“Good quotes are timeless. It’s as if someone just ahead of you on the path of life is turning back to give you a helping hand…” —Rolf Gates
We’ve been doing a lot of spring cleaning at ESL Library. This includes redesigning, updating, and editing many of our older lessons plans. In the warm-up section of most of our newly designed topic-based lessons, you will find a quote. Quotes contain memorable bites of English that your students can explore in detail. Here are five ways to use quotes while teaching English.
1. Practice pronunciation
Choose a student to read the quote out loud to the class. Correct any pronunciation or intonation errors. Explore word stress and sentence stress. Have your students practice saying the quote with emphasis.
You could also practice saying the quote in a variety of ways. Try speaking quickly, slowly, or in unison. Our Maple Syrup lesson includes the following quote from Buddy the Elf. In the Christmas movie, Elf, Will Farrell speaks very quickly when he says the following:
“We elves try to stick to the four main food groups: candy, candy canes, candy corns, and syrup.” —Buddy the Elf
If you come across a quote from a speech, movie, or TED Talk, why not try to find an audio clip? Here is a great clip of this famous Will Farrell scene. In addition to helping with pronunciation, a quote may inspire your students to watch a full movie or listen to a full speech or song.
2. Deconstruct sentences
Deconstructing sentences can be a dull task when you use See-Spot-run sentences. Why not use interesting quotes to practice sentence dissection? Challenge your students to deconstruct the quotes that you come across in your ESL Library lessons. Here’s a quote from our Robin Williams lesson:
“You’re only given a little spark of madness. You mustn’t lose it.” —Robin Williams
Can your students identify each part of speech? What else can your students find in this sentence (e.g., a contraction, a modal in the negative form, the passive voice)? Can they rewrite this sentence in the active voice? First they’ll have to discover who or what gives a person this “madness.” That should spark some discussion, too.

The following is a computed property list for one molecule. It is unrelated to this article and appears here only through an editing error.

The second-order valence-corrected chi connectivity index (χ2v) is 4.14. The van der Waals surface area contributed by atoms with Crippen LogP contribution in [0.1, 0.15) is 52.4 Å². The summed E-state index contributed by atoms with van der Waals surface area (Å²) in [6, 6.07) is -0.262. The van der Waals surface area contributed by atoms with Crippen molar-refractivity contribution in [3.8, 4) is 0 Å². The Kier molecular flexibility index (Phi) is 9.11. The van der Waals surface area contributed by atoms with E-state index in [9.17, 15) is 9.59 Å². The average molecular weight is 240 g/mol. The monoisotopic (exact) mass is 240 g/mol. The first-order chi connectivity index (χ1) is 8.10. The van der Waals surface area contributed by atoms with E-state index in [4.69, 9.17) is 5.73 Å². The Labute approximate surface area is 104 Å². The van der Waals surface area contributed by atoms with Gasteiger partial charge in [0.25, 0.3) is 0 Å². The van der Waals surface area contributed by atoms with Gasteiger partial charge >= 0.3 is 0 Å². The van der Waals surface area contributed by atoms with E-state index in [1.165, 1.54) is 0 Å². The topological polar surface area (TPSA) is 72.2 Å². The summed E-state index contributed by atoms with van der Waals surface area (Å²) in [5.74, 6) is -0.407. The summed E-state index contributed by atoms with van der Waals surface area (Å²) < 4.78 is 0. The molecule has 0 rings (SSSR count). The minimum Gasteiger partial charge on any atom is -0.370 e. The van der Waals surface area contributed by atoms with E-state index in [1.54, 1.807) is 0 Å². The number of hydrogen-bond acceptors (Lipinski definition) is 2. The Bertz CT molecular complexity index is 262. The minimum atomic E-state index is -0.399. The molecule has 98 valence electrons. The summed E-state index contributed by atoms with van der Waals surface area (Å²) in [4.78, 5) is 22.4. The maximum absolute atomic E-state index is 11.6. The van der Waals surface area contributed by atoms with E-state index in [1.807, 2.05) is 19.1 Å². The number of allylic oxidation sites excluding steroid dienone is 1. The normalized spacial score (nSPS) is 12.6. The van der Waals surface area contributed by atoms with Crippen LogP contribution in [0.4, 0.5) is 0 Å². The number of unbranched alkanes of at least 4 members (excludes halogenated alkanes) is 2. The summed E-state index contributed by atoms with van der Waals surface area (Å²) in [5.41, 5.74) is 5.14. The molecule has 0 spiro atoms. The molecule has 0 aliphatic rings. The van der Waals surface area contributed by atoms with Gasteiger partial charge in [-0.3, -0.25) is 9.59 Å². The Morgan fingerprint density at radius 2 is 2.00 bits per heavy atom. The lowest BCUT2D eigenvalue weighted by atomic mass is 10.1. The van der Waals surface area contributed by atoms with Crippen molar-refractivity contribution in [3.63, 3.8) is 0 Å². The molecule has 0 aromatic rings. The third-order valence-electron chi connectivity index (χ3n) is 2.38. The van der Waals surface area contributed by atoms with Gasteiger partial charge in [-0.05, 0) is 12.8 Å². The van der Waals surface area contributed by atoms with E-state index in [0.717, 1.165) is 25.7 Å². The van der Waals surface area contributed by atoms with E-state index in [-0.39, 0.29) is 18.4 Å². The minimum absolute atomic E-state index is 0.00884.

3. Review grammar and usage
Before you begin an ESL Library lesson, look at the quote to see if there is a mini lesson that you can teach inside it. Can you spot any common errors? When my students use “one of the” in a sentence, they often incorrectly follow it with a singular noun. In our Niagara Falls lesson, you will find this quote by Nik Wallenda:
“It is one of the most beautiful natural wonders in the world. Who wouldn’t want to walk across it?” —Nik Wallenda
Check for tips on common errors in the Teachers’ Notes at the end of our lessons. For example, in our revised Hockey lesson, we included Mario Lemieux’s famous quote:
“Every day is a great day for hockey.”
This quote gives you the opportunity to review the common error every day vs. everyday.
4. Explore informal language (idioms, phrasal verbs, slang)
Explore the literal and idiomatic meaning of words and expressions that you find in quotes. For example, in our Gender Inequality lesson you will find the following quote by Facebook COO Sheryl Sandberg:
“We must raise both the floor and the ceiling.” —Sheryl Sandberg
Use this opportunity to teach the expression “glass ceiling” (an invisible barrier). What did Sheryl Sandberg mean by “raising the floor”? Don’t just rely on dictionaries to provide definitions and explanations. Challenge your students to look up words and expressions from quotes in context by searching for the word online. For example, according to this article, raising the floor means “to increase the knowledge, skills, abilities, and capacities of the folks doing the work.”
5. Assign a follow-up writing task
If your students write journal entries for homework, invite them to comment on the quote from a lesson you used. You could also challenge your students to find a related quote on the same topic (maybe they can find a better one). They could also research the person who was quoted and find out more about the context. For example, in our Bullying lesson we include a quote from Taylor Swift. Challenge your students to find out how Taylor Swift has been bullied by her peers.
“If they don’t like you for being yourself, be yourself even more.” —Taylor Swift
Please share your favorite quotes in the comments below!